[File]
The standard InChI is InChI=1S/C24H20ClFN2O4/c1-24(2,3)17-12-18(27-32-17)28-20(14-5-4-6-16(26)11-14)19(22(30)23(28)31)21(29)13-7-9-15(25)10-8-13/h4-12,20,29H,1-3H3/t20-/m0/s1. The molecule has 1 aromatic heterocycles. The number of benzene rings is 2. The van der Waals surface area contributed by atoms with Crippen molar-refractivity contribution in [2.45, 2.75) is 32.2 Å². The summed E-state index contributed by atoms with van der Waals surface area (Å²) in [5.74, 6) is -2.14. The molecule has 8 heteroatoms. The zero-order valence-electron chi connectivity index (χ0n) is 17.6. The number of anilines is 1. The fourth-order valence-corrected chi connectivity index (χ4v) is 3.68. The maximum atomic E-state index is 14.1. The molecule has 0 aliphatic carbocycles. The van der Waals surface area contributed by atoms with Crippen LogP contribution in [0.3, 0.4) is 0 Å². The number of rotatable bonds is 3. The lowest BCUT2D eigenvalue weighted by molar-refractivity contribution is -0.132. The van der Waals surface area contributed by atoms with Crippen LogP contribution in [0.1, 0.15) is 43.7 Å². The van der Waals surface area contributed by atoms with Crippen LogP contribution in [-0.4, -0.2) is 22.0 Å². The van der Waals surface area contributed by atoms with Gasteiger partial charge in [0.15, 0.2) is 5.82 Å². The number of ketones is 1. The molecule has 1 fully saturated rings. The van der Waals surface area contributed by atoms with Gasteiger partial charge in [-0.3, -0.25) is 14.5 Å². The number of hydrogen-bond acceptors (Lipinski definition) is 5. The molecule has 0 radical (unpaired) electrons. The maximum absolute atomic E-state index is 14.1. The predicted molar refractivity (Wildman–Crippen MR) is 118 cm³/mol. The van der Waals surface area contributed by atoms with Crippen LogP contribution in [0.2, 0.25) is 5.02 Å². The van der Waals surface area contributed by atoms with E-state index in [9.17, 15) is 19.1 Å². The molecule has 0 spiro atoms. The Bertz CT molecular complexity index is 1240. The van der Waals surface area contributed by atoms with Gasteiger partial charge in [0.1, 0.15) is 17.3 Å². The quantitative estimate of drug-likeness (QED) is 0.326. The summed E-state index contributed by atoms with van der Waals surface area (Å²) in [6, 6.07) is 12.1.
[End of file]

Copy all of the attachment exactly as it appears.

The standard InChI is InChI=1S/C24H20ClFN2O4/c1-24(2,3)17-12-18(27-32-17)28-20(14-5-4-6-16(26)11-14)19(22(30)23(28)31)21(29)13-7-9-15(25)10-8-13/h4-12,20,29H,1-3H3/t20-/m0/s1. The molecule has 1 aromatic heterocycles. The number of benzene rings is 2. The van der Waals surface area contributed by atoms with Crippen molar-refractivity contribution in [2.45, 2.75) is 32.2 Å². The summed E-state index contributed by atoms with van der Waals surface area (Å²) in [5.74, 6) is -2.14. The molecule has 8 heteroatoms. The zero-order valence-electron chi connectivity index (χ0n) is 17.6. The number of anilines is 1. The fourth-order valence-corrected chi connectivity index (χ4v) is 3.68. The maximum atomic E-state index is 14.1. The molecule has 0 aliphatic carbocycles. The van der Waals surface area contributed by atoms with Crippen LogP contribution in [0.3, 0.4) is 0 Å². The number of rotatable bonds is 3. The lowest BCUT2D eigenvalue weighted by molar-refractivity contribution is -0.132. The van der Waals surface area contributed by atoms with Crippen LogP contribution in [0.1, 0.15) is 43.7 Å². The van der Waals surface area contributed by atoms with Crippen LogP contribution in [-0.4, -0.2) is 22.0 Å². The van der Waals surface area contributed by atoms with Gasteiger partial charge in [0.15, 0.2) is 5.82 Å². The number of ketones is 1. The molecule has 1 fully saturated rings. The van der Waals surface area contributed by atoms with Gasteiger partial charge in [-0.3, -0.25) is 14.5 Å². The number of hydrogen-bond acceptors (Lipinski definition) is 5. The molecule has 0 radical (unpaired) electrons. The maximum absolute atomic E-state index is 14.1. The predicted molar refractivity (Wildman–Crippen MR) is 118 cm³/mol. The van der Waals surface area contributed by atoms with Crippen LogP contribution in [0.2, 0.25) is 5.02 Å². The van der Waals surface area contributed by atoms with E-state index in [9.17, 15) is 19.1 Å². The molecule has 0 spiro atoms. The Bertz CT molecular complexity index is 1240. The van der Waals surface area contributed by atoms with Gasteiger partial charge in [0.1, 0.15) is 17.3 Å². The quantitative estimate of drug-likeness (QED) is 0.326. The summed E-state index contributed by atoms with van der Waals surface area (Å²) in [6, 6.07) is 12.1.